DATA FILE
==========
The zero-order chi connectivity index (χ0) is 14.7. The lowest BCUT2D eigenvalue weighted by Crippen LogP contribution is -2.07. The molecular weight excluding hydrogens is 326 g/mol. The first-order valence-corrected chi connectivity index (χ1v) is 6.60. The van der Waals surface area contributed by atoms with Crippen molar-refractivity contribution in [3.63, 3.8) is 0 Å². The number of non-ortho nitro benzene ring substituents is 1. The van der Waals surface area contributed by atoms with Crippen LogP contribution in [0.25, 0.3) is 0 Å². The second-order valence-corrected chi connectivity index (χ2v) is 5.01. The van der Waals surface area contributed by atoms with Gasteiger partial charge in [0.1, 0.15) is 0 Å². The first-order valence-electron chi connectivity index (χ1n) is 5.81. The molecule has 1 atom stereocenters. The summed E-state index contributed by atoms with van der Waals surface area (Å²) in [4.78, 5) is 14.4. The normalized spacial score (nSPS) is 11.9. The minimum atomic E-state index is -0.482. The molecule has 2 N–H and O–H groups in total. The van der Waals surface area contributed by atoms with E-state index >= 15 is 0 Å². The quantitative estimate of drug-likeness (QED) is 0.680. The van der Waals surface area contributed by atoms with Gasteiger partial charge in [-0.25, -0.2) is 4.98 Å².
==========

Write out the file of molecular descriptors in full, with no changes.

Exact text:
The zero-order chi connectivity index (χ0) is 14.7. The lowest BCUT2D eigenvalue weighted by Crippen LogP contribution is -2.07. The molecular weight excluding hydrogens is 326 g/mol. The first-order valence-corrected chi connectivity index (χ1v) is 6.60. The van der Waals surface area contributed by atoms with Crippen molar-refractivity contribution in [3.63, 3.8) is 0 Å². The number of non-ortho nitro benzene ring substituents is 1. The van der Waals surface area contributed by atoms with Crippen LogP contribution in [0.25, 0.3) is 0 Å². The second-order valence-corrected chi connectivity index (χ2v) is 5.01. The van der Waals surface area contributed by atoms with Gasteiger partial charge in [0.1, 0.15) is 0 Å². The first-order valence-electron chi connectivity index (χ1n) is 5.81. The molecule has 1 atom stereocenters. The summed E-state index contributed by atoms with van der Waals surface area (Å²) in [4.78, 5) is 14.4. The normalized spacial score (nSPS) is 11.9. The minimum atomic E-state index is -0.482. The molecule has 2 N–H and O–H groups in total. The van der Waals surface area contributed by atoms with E-state index >= 15 is 0 Å². The quantitative estimate of drug-likeness (QED) is 0.680. The van der Waals surface area contributed by atoms with Gasteiger partial charge in [-0.25, -0.2) is 4.98 Å².